Director: Coralie Fargeat
Script: Coralie Fargeat
Cast: Matilda Lutz, Kevin Janssens, Vincent Colombe, Guillaume Bouchede, Coralie Fargeat
Running time: 108 minutes
A helicopter touches down outside an exclusive villa in the desert. Out of said helicopter steps a middle-aged CEO, Richard (Kevin Janssens), and his young mistress Jen (Matilda Lutz). Richard is hoping to have a day or two alone with Jen before his business associates turn up to go hunting with him. However, after only a few hours Stan (Vincent Colombe) and Dimitri (Guillaume Bouchede) turn up expecting to have a lads’ night of drinking poolside before going hunting the following day. Jen, anxious to please her boyfriend and mentor, Richard, parties with them, and even flirts quite outrageously with sleazy Stan after having a few jars.
The next morning Jen awakes to find Richard has gone out to the local town to sort out some paperwork, hence leaving her alone with the other two. Things quickly turn ugly when Stan makes leering advances toward Jen and is unsurprisingly rebuffed by the young woman. Refusing to take ‘no’ for an answer he rapes her, an act which is discovered by Dimitri who, instead of stopping Stan, just turns away, closes the door, and turns up the volume on the TV so he can’t hear Jen’s shrill screams.
When Richard returns he quickly assesses the situation and decides to offer Jen ‘hush money’ so that she doesn’t cause him and his associates any trouble or scandal. She tells him where to go and runs off, being chased by all three anxious men. They eventually corner her at a nearby cliff edge and, from that point on, things get extremely messy indeed!
Revenge has been wowing festival audiences for a while now and when I heard that an associate of mine had worked on it I was keen to check it out.
The film definitely falls into the rape-revenge sub-genre, and is a gritty and gruesome thrill-ride that takes no prisoners in its depiction of cruelty and ultra-violence. Mercifully the rape itself is not really seen, although the psychological bullying beforehand is really disturbing and very uncomfortable to sit through.
Jen’s story-arc, as she goes from being a naïve young woman full of dreams and aspirations to a blood-caked sultry phoenix rising from the ashes of her own near-death experience, is quite something to behold. And her assailants aren’t the usual one-dimensional villains you normally get in these kinds of films. For example, Richard starts off as being a decent-enough guy to Jen, offering her a leg-up into the career of her dreams, even if there’s never any question of him leaving his wife for her, since he has no intention of putting his beloved family unit in jeopardy. And even Stan, although unlikable, is clearly a man who is fed-up with being over-looked by women who he fancies; knowing that they look down on him because of his short stature and other less attractive physical features. His act of rape seems to be borne out of years of frustration and rejection by all kinds of women throughout his life. Obviously, one can never condone his actions, but director and writer, Coralie Fargeat, has made him a more believable bastard. And the third cog in the wheel of toxic masculinity, Dimitri, is a cowardly, small-minded man; always a follower of stronger personalities and, even when he becomes something more formidable later on, you can see that he doesn’t really believe his own bluster either.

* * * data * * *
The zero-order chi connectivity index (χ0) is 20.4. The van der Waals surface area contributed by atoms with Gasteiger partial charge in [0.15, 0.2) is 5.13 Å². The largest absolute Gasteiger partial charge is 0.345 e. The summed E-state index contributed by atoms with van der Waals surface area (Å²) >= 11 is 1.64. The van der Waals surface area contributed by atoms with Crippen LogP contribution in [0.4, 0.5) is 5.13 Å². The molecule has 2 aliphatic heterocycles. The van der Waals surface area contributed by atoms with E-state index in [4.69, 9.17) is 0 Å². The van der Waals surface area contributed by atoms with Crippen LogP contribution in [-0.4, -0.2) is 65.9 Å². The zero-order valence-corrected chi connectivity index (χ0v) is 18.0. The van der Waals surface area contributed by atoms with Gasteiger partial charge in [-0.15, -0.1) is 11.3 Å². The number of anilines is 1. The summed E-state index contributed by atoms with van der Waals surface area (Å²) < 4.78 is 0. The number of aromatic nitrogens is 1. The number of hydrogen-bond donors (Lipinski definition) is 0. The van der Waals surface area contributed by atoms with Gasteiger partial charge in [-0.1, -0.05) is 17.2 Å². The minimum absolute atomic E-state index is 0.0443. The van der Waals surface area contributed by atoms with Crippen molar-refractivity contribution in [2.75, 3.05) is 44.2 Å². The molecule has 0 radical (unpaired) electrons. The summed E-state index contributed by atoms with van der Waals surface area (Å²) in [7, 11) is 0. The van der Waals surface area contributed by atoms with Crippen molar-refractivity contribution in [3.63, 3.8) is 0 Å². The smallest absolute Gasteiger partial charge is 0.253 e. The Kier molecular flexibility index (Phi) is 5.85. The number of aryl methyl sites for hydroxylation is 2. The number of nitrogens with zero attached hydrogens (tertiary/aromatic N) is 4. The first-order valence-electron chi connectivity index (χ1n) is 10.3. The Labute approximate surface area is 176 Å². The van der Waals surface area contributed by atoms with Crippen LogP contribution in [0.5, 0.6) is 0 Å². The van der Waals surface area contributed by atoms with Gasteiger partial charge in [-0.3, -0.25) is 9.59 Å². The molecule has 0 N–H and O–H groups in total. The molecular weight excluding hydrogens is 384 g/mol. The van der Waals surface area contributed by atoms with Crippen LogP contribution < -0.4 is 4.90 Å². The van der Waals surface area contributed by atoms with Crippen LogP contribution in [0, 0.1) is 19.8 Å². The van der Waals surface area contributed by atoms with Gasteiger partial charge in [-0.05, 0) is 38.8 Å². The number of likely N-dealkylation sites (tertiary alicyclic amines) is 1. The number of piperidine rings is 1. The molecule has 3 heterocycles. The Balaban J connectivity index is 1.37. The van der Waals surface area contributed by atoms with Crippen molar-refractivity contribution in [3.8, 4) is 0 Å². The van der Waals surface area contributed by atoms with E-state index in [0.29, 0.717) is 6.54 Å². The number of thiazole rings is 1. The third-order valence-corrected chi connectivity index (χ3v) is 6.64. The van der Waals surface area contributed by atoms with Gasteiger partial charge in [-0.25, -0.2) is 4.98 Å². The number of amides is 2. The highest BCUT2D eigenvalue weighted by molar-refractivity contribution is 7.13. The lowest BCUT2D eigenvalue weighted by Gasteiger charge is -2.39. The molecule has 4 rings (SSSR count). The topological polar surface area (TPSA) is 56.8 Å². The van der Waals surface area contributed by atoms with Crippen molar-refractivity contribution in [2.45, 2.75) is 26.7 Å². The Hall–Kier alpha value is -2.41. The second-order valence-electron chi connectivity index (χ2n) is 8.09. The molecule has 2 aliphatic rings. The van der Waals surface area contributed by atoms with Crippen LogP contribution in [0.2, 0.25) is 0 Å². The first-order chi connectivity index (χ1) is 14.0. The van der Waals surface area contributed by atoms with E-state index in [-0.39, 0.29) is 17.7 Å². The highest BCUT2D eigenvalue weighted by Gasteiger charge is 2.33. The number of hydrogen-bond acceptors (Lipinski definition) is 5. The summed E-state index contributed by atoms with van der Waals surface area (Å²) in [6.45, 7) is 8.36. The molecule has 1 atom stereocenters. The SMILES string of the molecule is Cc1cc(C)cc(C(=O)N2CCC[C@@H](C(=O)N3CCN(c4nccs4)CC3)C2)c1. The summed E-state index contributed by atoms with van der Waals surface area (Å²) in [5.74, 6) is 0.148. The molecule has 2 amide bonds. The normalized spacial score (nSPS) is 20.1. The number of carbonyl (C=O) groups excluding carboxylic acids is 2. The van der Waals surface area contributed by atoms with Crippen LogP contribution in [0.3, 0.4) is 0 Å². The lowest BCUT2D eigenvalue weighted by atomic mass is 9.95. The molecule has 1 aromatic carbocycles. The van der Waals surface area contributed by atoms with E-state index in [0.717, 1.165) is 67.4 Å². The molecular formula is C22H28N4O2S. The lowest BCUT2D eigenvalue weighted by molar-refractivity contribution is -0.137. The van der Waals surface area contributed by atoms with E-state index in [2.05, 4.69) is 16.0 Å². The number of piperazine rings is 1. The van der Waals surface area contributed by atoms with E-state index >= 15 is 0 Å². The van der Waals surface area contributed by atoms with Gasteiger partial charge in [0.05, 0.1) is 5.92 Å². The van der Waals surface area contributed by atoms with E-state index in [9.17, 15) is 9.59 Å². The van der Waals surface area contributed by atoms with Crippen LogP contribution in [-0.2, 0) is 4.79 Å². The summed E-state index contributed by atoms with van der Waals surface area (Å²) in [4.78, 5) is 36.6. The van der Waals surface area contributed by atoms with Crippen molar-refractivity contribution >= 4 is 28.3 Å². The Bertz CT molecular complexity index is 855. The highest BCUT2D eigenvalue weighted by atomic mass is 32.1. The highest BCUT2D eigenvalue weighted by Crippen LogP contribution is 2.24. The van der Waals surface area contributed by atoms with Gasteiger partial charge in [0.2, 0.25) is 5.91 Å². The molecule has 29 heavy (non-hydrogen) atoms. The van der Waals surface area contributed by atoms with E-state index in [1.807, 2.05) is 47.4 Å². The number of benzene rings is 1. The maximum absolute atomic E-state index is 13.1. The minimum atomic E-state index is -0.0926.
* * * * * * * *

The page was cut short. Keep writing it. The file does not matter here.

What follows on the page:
The film looks stunning and cinematographer Robrecht Heyvaert has done a great job at conveying the stark contrasting colours of the desert with the vivid blue skies overhead. The acting is excellent, without a weak performance in sight, and the visual effects are great too; mostly done in-camera, which is always wonderful for gore-hounds like me!
I think Fargeat’s direction is very good too, although if I had one criticism of the film it’s that she tends to stay on certain shots for too long, which turns them from ‘money-shots’ to more mundane ones because they’ve out-stayed their welcome. For example, there’s a sequence where Jen is riding a motorcycle through the desert at night, which is a great shot, with great music overlying it, but because she extends the shot for too long it feels more like a commercial for the bike and not a valid sequence for actual storytelling. And, since I mentioned the music, kudos must be given to composer Robin Coudert who has produced a very cool John Carpenter-esque soundtrack that suits the visuals really well.
All in all Revenge is a very well made and enjoyable first feature film by a female director to watch.
Second Sight is distributing Revenge on Blu-Ray. There are a number of special features including:
Audio commentary by Kat Ellinger, author and editor of Diabolique magazine
Out for Blood (43 mins) – An insightful interview with director Coralie Fargeat and actor Matilda Lutz. We learn that Lutz wasn’t the first choice of actress for the role and that Fargeat’s inspirations for the film were Kill Bill and Rambo.
The Coward (14.5 mins) – An interview with actor Guillaume Bouchede who admits that this was his first gene film and that he’d been asked to ‘fatten-up’ a month before the shoot.
Fairy Tale Violence (24 mins) – An informative interview with cinematographer Robrecht Heyvaert who explains how certain shots were achieved, how the film’s look was created (with filters mostly) and what his main inspirations were – i.e. Mad Max: Fury Road and Dust Devil.
Death Notes (24.5 mins) – A nice interview with composer Robin Coudert who had previously scored the remake of Maniac and also Horns, the Daniel Radcliffe film. He explains that his musical influences are scores such as The Fearless Vampire Killers and The Mission.